San Diego Beach Shocked by Arrival of 52-Foot Stranded Fin Whale


A somber scene unfolded at Pacific Beach in San Diego as a colossal 52-foot fin whale was discovered lifeless on the shore this past Sunday. 

The mammoth creature came to rest near Santa Rita Place, marking a distressing spectacle at the border of Mission Beach and Pacific Beach.

Reports from San Diego highlighted the whale’s tragic state, revealing it was bleeding from its side. 

However, Michael Milstein, a public affairs officer with NOAA (National Oceanic and Atmospheric Administration), suggested that the bleeding was likely due to birds pecking at the carcass rather than a substantial injury.

Efforts to return the majestic creature to the sea faced obstacles. Despite lifeguards’ attempts to tow the whale back into the ocean by securing its tail to a small boat, the endeavor proved unsuccessful.

The sighting attracted scores of onlookers, including personnel from the San Diego Fire-Rescue Department, firefighters, lifeguards, and the San Diego Police Department. Some individuals ventured close, even touching the deceased whale, prompting repeated warnings from lifeguards via loudspeakers to maintain a safe distance and allow researchers to conduct their investigations undisturbed.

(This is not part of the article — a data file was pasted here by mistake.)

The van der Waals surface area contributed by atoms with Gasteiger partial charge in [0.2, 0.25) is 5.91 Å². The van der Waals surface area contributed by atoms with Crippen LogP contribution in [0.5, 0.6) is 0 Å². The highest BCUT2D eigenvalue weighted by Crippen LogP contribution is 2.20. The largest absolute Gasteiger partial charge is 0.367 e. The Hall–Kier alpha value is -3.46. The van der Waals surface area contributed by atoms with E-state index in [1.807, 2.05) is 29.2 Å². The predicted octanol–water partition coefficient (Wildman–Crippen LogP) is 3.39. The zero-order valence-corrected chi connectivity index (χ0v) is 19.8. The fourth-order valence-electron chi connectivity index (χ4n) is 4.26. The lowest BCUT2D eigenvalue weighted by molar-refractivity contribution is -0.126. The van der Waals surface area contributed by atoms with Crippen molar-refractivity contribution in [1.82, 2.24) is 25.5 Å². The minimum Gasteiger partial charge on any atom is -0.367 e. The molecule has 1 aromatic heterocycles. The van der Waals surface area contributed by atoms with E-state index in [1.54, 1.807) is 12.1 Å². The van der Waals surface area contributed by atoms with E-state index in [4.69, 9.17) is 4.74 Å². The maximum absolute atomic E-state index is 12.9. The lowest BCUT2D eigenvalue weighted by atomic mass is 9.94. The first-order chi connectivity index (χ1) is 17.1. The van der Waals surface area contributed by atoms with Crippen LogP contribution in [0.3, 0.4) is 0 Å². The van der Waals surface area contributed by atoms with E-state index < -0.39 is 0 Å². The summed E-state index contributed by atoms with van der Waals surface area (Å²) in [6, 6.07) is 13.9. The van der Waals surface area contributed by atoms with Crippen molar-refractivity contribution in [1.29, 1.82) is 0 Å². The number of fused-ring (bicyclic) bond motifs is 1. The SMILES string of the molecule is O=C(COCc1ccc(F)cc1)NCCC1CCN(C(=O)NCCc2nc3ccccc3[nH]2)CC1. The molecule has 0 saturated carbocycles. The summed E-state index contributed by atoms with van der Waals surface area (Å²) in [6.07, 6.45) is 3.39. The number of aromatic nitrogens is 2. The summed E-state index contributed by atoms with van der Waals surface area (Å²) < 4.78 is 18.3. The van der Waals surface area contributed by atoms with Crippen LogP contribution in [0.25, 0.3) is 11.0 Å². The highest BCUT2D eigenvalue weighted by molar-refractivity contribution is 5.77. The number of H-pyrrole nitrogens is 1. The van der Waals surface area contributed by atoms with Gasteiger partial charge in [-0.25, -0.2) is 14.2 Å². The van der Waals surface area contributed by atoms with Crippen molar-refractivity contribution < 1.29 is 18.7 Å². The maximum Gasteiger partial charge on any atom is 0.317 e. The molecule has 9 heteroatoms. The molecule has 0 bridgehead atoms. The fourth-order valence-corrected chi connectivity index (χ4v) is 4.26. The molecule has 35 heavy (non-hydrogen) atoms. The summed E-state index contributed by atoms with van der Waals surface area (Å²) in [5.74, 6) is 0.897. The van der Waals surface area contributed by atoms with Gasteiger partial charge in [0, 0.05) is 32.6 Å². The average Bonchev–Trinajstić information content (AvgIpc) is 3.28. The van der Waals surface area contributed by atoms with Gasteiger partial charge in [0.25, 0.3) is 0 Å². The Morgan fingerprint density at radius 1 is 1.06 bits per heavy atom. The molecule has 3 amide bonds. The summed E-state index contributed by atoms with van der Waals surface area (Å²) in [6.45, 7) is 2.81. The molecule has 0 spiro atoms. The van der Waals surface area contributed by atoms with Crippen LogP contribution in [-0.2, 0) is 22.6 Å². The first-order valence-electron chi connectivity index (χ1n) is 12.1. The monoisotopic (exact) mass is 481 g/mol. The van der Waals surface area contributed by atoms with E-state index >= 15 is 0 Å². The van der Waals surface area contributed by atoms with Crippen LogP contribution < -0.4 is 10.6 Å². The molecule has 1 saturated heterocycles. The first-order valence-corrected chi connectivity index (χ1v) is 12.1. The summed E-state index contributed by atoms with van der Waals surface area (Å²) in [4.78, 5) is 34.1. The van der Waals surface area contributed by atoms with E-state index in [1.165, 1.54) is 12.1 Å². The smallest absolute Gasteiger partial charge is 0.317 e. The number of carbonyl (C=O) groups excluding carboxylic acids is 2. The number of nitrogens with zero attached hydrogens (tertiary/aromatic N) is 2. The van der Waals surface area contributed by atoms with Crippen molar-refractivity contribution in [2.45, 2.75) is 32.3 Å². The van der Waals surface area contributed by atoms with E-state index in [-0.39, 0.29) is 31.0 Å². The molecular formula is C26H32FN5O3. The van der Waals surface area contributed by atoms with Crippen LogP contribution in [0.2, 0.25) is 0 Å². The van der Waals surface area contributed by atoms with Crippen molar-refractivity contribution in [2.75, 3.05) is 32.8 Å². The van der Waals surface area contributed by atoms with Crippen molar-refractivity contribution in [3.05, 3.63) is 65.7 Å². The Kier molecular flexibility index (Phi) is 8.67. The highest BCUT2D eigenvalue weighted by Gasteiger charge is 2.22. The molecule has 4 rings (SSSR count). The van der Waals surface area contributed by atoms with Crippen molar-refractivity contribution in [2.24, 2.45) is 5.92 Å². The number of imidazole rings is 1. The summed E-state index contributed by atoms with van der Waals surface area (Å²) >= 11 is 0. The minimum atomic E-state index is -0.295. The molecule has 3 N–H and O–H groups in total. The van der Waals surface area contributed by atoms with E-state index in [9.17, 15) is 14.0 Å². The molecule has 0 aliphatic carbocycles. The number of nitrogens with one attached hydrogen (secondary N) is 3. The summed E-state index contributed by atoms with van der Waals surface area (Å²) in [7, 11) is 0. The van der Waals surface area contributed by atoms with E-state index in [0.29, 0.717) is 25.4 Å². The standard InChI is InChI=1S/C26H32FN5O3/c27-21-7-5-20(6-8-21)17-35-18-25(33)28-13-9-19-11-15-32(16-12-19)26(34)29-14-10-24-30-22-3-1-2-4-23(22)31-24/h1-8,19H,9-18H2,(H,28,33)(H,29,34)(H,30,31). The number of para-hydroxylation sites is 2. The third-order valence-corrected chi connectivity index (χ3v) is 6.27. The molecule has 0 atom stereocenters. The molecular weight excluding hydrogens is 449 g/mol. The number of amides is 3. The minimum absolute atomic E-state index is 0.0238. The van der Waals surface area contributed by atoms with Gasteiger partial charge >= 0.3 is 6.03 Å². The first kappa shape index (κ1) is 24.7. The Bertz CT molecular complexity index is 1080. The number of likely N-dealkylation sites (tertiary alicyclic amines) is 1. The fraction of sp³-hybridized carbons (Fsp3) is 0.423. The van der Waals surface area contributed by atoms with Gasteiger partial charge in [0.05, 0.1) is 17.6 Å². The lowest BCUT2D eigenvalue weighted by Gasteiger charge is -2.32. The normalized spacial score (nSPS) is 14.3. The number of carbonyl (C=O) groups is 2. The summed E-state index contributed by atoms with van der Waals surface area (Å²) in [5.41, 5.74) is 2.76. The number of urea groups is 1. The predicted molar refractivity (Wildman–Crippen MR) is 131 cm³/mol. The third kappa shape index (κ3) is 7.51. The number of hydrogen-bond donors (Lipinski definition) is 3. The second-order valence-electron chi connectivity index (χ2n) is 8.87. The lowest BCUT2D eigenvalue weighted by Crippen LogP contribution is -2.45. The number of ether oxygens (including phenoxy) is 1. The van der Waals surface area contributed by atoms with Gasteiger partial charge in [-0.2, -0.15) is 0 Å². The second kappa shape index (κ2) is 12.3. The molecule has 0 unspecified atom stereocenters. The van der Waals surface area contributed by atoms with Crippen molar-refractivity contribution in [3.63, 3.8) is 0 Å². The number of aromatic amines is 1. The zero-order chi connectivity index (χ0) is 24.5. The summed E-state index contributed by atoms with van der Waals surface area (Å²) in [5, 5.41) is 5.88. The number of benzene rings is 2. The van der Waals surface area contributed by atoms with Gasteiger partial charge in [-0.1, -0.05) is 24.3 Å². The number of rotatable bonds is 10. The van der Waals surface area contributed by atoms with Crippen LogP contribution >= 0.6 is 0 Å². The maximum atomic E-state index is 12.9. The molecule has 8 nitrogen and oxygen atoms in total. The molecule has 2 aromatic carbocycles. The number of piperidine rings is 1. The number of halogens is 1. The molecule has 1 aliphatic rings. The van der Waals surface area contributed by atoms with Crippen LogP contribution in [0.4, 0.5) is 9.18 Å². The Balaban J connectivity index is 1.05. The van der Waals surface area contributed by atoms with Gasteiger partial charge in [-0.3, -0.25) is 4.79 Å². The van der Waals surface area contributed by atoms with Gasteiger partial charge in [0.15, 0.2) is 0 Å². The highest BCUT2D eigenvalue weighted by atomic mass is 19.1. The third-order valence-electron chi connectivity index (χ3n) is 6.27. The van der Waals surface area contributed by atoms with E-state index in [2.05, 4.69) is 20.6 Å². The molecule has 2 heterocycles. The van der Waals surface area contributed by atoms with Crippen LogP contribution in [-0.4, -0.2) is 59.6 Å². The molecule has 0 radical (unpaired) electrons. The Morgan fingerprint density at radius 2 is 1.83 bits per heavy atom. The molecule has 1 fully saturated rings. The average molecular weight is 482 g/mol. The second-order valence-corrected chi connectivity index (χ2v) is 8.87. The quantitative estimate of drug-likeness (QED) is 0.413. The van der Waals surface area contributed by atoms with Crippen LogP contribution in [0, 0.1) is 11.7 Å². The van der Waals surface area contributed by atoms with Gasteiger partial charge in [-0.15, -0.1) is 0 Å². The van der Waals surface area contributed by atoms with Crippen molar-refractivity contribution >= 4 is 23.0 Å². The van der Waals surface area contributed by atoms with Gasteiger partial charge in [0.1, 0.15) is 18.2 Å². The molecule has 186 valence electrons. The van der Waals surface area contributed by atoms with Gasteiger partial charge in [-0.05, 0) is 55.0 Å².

Whale Removal Urgency in San Diego

A somber scene unfolded at Pacific Beach in San Diego as a colossal 52-foot fin whale was discovered lifeless on the shore this past Sunday.

Later in the day, researchers from the National Oceanic and Atmospheric Administration (NOAA) arrived at the scene. They worked together with lifeguards, setting up a boundary to aid in conducting a thorough examination.

Photographs were taken, and meticulous data collection efforts began, aiming to unravel the mystery behind the whale’s demise.

Milstein’s preliminary observations didn’t indicate any clear indications of marks from propellers or the usual injuries linked to collisions with vessels.

As researchers work diligently to ascertain the cause of death, cautionary advice has been issued, urging people and pets to steer clear of the area to facilitate the investigation process.

Milstein emphasized the urgency to remove the fin whale, the second-largest species on the 

planet, from the beach. 

Plans are underway to tow the carcass offshore and allow it to sink, as the team continues their quest for answers surrounding this tragic event in the waters off San Diego’s coastline.

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